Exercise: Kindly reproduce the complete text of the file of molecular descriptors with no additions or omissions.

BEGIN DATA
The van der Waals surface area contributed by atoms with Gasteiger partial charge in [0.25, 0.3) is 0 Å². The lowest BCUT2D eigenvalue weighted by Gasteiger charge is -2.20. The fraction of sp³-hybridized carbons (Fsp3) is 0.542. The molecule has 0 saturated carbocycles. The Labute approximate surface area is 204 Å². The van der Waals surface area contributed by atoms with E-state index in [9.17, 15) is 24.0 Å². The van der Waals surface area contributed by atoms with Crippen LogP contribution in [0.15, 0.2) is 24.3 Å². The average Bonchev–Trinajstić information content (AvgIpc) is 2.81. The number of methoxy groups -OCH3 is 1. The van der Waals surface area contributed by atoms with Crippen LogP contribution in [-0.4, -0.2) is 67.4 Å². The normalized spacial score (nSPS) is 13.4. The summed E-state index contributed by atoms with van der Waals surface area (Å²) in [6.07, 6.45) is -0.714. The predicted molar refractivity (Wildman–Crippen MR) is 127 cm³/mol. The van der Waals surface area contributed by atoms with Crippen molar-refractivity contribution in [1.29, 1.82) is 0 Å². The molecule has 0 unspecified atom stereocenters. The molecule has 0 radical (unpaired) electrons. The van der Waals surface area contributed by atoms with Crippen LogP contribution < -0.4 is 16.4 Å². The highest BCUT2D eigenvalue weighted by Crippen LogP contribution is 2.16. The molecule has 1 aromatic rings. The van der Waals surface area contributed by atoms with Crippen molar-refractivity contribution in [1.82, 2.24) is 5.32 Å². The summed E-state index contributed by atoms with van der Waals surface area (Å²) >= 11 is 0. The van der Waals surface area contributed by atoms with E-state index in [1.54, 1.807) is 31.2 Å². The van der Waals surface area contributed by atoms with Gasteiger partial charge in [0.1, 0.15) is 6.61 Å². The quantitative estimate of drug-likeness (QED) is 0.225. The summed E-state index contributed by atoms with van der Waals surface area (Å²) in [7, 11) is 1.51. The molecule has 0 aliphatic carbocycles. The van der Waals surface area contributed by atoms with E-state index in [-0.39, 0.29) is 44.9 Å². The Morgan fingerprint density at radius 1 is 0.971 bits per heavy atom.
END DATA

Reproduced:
The van der Waals surface area contributed by atoms with Gasteiger partial charge in [0.25, 0.3) is 0 Å². The lowest BCUT2D eigenvalue weighted by Gasteiger charge is -2.20. The fraction of sp³-hybridized carbons (Fsp3) is 0.542. The molecule has 0 saturated carbocycles. The Labute approximate surface area is 204 Å². The van der Waals surface area contributed by atoms with E-state index in [9.17, 15) is 24.0 Å². The van der Waals surface area contributed by atoms with Crippen LogP contribution in [0.15, 0.2) is 24.3 Å². The average Bonchev–Trinajstić information content (AvgIpc) is 2.81. The number of methoxy groups -OCH3 is 1. The van der Waals surface area contributed by atoms with Crippen LogP contribution in [-0.4, -0.2) is 67.4 Å². The normalized spacial score (nSPS) is 13.4. The summed E-state index contributed by atoms with van der Waals surface area (Å²) in [6.07, 6.45) is -0.714. The predicted molar refractivity (Wildman–Crippen MR) is 127 cm³/mol. The van der Waals surface area contributed by atoms with Crippen molar-refractivity contribution in [1.29, 1.82) is 0 Å². The molecule has 0 unspecified atom stereocenters. The molecule has 0 radical (unpaired) electrons. The van der Waals surface area contributed by atoms with Crippen LogP contribution < -0.4 is 16.4 Å². The highest BCUT2D eigenvalue weighted by Crippen LogP contribution is 2.16. The molecule has 1 aromatic rings. The van der Waals surface area contributed by atoms with Crippen molar-refractivity contribution in [1.82, 2.24) is 5.32 Å². The summed E-state index contributed by atoms with van der Waals surface area (Å²) >= 11 is 0. The van der Waals surface area contributed by atoms with E-state index in [1.54, 1.807) is 31.2 Å². The van der Waals surface area contributed by atoms with Gasteiger partial charge in [0.1, 0.15) is 6.61 Å². The quantitative estimate of drug-likeness (QED) is 0.225. The summed E-state index contributed by atoms with van der Waals surface area (Å²) in [7, 11) is 1.51. The molecule has 0 aliphatic carbocycles. The van der Waals surface area contributed by atoms with E-state index in [-0.39, 0.29) is 44.9 Å². The Morgan fingerprint density at radius 1 is 0.971 bits per heavy atom.